Charmed Life

You Won’t Believe The Stories Behind These Two Guilford Homes

Up for auction in December, these Baltimore homes have had quite the colorful past.

Imagine living in a house where a famous movie or television show was filmed. Or sleeping under the same roof that a Duchess or former president once stayed. There are two Guilford homes that fit the bill, and they’re up for auction next month.

The first house is located at 4001 Greenway and is used in the final season of the Netflix series House of Cards where the show spent 10 months filming. The tudor-style house has a total of 52 rooms including seven bedrooms with six-and-a-half bathrooms.

“It’s an awesome house, but it takes a long time to show it,” jokes realtor Noah Mumaw of Monument Sotheby’s Realty. “I think it’s pretty cool to say you live in a house where House of Cards filmed their final season.”

The starting bid for the home that was also formerly the A.S. Abell Estate and home to the founder of The Baltimore Sun in the 1850s is $900,000. The original property was 300 acres that was eventually broken up into what is now the town of Guilford.

“This was back in the day when this was considered the county, which is kind of funny,” Mumaw said. “The house is in really good shape—the original moldings are still in tact. It’s so awesome that such a prominent family used to live here.”

4105 Underwood

Just a few blocks away is another house that fell into Mumaw’s lap that has a unique history. “The cool thing about this house is the different owners that lived here,” he said. The colonial house at 4105 Underwood Road sits on more than one-acre of land—which is a lot for Guilford—and has had everyone from inventors to the son of a U.S. president live here.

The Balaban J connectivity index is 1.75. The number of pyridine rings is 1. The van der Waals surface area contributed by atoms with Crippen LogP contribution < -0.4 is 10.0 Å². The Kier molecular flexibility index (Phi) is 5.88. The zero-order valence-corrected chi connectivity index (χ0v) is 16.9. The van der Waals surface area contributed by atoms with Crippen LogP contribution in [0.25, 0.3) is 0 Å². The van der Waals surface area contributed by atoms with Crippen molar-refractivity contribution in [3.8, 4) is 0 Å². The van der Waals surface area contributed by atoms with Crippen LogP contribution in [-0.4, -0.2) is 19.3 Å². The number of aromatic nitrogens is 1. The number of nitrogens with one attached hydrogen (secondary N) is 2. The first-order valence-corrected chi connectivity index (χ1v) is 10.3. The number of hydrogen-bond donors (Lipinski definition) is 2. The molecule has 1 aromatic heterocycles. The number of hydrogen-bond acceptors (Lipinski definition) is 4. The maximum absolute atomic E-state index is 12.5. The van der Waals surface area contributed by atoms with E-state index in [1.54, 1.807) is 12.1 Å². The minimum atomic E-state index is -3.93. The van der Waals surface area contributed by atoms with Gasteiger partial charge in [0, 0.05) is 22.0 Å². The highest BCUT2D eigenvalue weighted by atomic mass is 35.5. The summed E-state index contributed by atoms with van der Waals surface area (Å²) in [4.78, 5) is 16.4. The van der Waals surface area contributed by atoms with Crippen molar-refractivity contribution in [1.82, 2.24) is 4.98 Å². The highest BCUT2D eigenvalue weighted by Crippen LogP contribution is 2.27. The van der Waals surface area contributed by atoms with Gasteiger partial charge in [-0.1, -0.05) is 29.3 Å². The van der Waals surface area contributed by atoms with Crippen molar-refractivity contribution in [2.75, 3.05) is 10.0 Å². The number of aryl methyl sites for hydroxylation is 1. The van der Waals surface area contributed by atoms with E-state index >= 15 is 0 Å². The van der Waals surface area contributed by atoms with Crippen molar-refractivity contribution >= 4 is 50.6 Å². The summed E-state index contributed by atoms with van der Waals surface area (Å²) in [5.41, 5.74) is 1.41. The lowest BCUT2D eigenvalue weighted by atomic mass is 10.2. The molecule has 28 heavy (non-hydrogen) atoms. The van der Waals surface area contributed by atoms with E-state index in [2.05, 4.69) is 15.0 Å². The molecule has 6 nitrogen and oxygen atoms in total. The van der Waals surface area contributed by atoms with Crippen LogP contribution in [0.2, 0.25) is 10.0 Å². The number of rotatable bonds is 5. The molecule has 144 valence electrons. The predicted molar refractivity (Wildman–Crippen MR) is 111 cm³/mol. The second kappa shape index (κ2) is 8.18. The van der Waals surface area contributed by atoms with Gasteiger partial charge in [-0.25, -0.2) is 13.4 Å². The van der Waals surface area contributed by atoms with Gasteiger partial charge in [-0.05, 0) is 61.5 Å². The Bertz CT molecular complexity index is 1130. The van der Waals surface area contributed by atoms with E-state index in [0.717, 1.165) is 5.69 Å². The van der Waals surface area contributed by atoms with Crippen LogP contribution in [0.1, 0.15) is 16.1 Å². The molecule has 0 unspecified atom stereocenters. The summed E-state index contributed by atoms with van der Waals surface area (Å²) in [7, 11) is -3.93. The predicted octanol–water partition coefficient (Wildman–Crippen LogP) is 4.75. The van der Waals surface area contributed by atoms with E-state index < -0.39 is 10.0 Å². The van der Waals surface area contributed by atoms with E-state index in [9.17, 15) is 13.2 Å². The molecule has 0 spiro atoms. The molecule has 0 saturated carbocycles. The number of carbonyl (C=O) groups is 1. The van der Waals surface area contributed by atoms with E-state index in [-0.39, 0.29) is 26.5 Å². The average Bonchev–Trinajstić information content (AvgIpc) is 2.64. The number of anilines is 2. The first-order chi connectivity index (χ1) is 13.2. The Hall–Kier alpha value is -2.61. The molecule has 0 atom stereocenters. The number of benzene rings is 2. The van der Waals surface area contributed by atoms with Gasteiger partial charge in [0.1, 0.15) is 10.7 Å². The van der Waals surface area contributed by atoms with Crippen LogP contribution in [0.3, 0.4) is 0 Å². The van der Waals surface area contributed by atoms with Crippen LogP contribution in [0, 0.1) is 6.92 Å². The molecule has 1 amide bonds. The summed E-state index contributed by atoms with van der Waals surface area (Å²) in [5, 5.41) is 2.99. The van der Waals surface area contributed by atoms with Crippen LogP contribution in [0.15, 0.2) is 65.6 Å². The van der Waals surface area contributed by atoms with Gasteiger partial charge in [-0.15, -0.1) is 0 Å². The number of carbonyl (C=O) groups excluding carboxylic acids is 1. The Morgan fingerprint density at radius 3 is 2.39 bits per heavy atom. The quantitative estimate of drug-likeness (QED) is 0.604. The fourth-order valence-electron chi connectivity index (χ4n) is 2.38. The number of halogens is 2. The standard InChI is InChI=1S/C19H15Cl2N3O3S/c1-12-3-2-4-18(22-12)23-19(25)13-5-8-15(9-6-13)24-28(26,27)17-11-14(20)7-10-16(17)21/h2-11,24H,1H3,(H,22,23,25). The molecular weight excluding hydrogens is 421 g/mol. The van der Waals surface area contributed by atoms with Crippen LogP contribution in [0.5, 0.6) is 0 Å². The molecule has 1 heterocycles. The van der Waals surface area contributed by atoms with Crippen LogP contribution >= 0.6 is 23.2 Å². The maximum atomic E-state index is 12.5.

This home was originally built in 1922 for Otto Dieffenbach, who invented the drinking straw. The home was then sold to the Taliaferro family who founded the American Can Company. From there, it was sold to Clarence Miles, the founding partner of the law firm Miles & Stockbridge, who brought the St. Louis Browns to Baltimore and named them the Baltimore Orioles. The Duke and Duchess of Windsor also frequently visited the home as they were close friends of the Miles family.

Bruce Livie was next on the long list of famous owners of this house. Livie was one of the founders of the Baltimore Colts and brought them to Memorial Stadium that was once located on 33rd Street (makes sense because the house was walking distance from the stadium).

The Underwood house is up for auction, as well, and the opening bid starts at $450,000. Aside from its famous owners, it has seven bedrooms, six-and-half bathrooms, six working fireplaces, and a black-bottom pool in the backyard.

“I think that’s the coolest thing about this house is all the unique owners who found their way to this house over the course of history,” Mumaw said. “It’s crazy how it keeps going on and on. For one house to have one of these owners would be very special, but to have four or five of these unique owners, I’ve never seen anything like it before. This would be comparable to winning the Mega Millions.”